My daughter never once corrected her 1st-grade teacher, who pronounced her name wrong the entire school year. She was so quiet, her teacher admitted to sometimes forgetting about her. While my daughter liked school and stayed engaged with the work, she preferred to go unnoticed, a little wallflower sitting cross-legged on the alphabet rug in the back of the room.
This worried me at the time. My daughter's pint-sized demeanor seemed a far cry from the emboldened toddler who, with hair knotted and wild in diapers and bare toes, fearlessly grabbed our pet chickens with both hands and corralled them into her radio flyer wagon. She had zero reservations. More than once, we chased her down the block, shorts and T-shirt in hand, as she barreled through the neighborhood on her pink Strider Bike in Dora undies (with a helmet, because, safety). That pink, pedal-less Strider Bike was straddled between her chubby baby legs when she could barely walk. Maybe it was the speed with which she could travel or the stability it allowed her to tap in to, but that bike ignited her inner heroine. She and my son would ride their Strider Bikes, side by side, wearing superhero capes. Complete strangers would snap photos of them as they cruised through the park. Because she spent so much time on her little Strider, she transitioned to a pedal bike before she could correctly use a toilet. As an avid mountain biker, when I posted the video of her pedaling for the first time on Facebook, the caption read, "My daughter learned to ride a bike before she could poop in the toilet. Priorities. I couldn't be more proud." To which, one friend commented, "Nothing like a woman in charge of her life." Her spirit was unabashed, and watching her brought me so much joy.
I, like many girls growing up, struggled to find my voice and find a way to exist unapologetically outside strict standards of beauty and value placed on women.
I battled disordered eating and intense body shame. I married quite young and spent years grappling with what it really meant to be a strong, independent woman. As I continued to age, I made it a point to be brave and to voice my opinions. I read books on women's issues. I went to therapy. I said yes to group mountain bike rides with people I assumed were much stronger than me. I entered races. My bike, too, was a place I could resurrect my inner balance, strength, and courage. I decided I wanted to do my best to demonstrate, for both my son and daughter, that worth does not have to be measured by outside standards and expectations. Each of us must own our inherent value and foster and embrace the qualities that make us ourselves.
I thought I had made a great deal of progress. Until, my daughter, now in 3rd grade, emphatically declared that she wanted to shave her head. Over the last year, she had started to return to herself. No longer the docile girl in the back of the room. She had gone from afraid to talk out loud in class to throwing her hand up at every opportunity to let her voice fill the room, bounce off walls, seep through door jams and window seals, and make its way out to the edges of the playground and into the world. I was proud to witness how my once bold toddler, racing and howling through the neighborhood on her Strider Bike, now, was becoming a bold elementary school girl running for student council every chance she gets, speech in hand, even though she has yet to win. And still, my automatic response to her daring hairstyle request was no.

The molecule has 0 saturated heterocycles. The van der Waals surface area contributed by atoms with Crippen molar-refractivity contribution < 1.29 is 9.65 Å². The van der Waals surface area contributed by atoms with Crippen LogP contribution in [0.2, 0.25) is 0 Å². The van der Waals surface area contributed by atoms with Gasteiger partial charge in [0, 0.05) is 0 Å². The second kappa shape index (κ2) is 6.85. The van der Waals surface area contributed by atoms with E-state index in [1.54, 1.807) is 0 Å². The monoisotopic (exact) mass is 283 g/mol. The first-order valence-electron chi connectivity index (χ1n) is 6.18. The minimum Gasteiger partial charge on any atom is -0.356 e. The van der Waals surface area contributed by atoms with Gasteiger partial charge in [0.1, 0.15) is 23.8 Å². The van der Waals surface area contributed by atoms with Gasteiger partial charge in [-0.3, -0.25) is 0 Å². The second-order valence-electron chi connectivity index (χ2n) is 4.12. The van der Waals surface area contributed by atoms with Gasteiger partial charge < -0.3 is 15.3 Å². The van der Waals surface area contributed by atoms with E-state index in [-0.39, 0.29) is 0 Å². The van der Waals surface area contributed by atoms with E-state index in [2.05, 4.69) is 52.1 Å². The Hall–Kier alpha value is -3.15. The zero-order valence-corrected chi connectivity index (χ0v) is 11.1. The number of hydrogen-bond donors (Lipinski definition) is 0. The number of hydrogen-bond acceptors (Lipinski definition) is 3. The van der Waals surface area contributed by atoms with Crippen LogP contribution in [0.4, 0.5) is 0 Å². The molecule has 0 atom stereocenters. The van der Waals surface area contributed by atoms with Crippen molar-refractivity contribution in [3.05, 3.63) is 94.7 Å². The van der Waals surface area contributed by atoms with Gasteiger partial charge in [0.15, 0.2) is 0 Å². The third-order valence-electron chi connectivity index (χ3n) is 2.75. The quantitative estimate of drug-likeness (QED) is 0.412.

For months she persisted. I asked her why she wanted to shave her head. Where did the idea come from? To me, she never gave a satisfactory answer. She asked me why I wouldn't let her. What's the big deal? To her, I never gave a satisfactory answer either. Even if I had told her all the reasons swirling in my head – she would look like a boy, people might assume she was sick, she wouldn't look cute, essentially, she wouldn't be complying to the expectations of what it means to look like a girl – she would still be right. My reasoning was flawed. Even though I was more steeped in stereotypes than I would like to admit, she was free, wild, unapologetic, and becoming ever more bold, despite me.
I relented, caught in my own hypocrisy. My hesitation turned to admiration. My renegade daughter is everything I have ever wanted to be! Let's do this, I thought eagerly to myself. I went to her, careful to veil the emotional rabbit hole I had been down to come to this conclusion. I was met with a shrug of the shoulders and an apathetic suggestion to wait until it's warmer, and a "maybe I'll just shave the sides."
When my daughter was 5 years old, I took her on a bikepacking trip. We loaded sleeping bags, a tent, and food on our bikes (me pulling a trailer to lighten her load) and headed into the forest to spend the night. Just the two of us. The ride was fairly tough for a little one, but she didn't complain much. She Just asked for a lot of breaks to dip her toes in the water and consider how far we'd come. We really have come so far.
My renegade daughter is everything I have ever wanted to be!
At Strider, we wanted to give you a little extra incentive to go through the incredible hassle that is preparing kids to go out in the cold by pointing out ways it will make your life as a parent a bit easier.